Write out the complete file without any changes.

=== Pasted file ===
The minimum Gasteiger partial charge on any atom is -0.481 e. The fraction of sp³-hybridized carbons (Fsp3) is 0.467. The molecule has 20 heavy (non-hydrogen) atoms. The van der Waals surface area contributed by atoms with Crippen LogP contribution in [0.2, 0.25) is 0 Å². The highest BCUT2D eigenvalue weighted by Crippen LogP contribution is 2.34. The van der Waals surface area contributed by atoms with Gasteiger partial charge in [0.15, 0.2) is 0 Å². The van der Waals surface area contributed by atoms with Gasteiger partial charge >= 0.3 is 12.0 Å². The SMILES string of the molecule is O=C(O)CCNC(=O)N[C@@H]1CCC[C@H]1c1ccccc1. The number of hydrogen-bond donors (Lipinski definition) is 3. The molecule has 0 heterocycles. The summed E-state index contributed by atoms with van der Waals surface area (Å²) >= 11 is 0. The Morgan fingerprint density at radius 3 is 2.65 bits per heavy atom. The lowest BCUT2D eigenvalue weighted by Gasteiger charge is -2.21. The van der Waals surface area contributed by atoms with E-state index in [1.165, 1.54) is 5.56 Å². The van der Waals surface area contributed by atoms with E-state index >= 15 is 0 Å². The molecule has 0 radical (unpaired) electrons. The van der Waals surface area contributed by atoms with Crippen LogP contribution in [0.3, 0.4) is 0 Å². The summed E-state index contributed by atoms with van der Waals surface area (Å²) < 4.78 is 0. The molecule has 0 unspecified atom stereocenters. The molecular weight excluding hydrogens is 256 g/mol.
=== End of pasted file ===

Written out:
The minimum Gasteiger partial charge on any atom is -0.481 e. The fraction of sp³-hybridized carbons (Fsp3) is 0.467. The molecule has 20 heavy (non-hydrogen) atoms. The van der Waals surface area contributed by atoms with Crippen LogP contribution in [0.2, 0.25) is 0 Å². The highest BCUT2D eigenvalue weighted by Crippen LogP contribution is 2.34. The van der Waals surface area contributed by atoms with Gasteiger partial charge in [0.15, 0.2) is 0 Å². The van der Waals surface area contributed by atoms with Gasteiger partial charge >= 0.3 is 12.0 Å². The SMILES string of the molecule is O=C(O)CCNC(=O)N[C@@H]1CCC[C@H]1c1ccccc1. The number of hydrogen-bond donors (Lipinski definition) is 3. The molecule has 0 heterocycles. The summed E-state index contributed by atoms with van der Waals surface area (Å²) >= 11 is 0. The Morgan fingerprint density at radius 3 is 2.65 bits per heavy atom. The lowest BCUT2D eigenvalue weighted by Gasteiger charge is -2.21. The van der Waals surface area contributed by atoms with E-state index in [1.165, 1.54) is 5.56 Å². The van der Waals surface area contributed by atoms with E-state index >= 15 is 0 Å². The molecule has 0 radical (unpaired) electrons. The van der Waals surface area contributed by atoms with Crippen LogP contribution in [0.3, 0.4) is 0 Å². The summed E-state index contributed by atoms with van der Waals surface area (Å²) < 4.78 is 0. The molecule has 0 unspecified atom stereocenters. The molecular weight excluding hydrogens is 256 g/mol.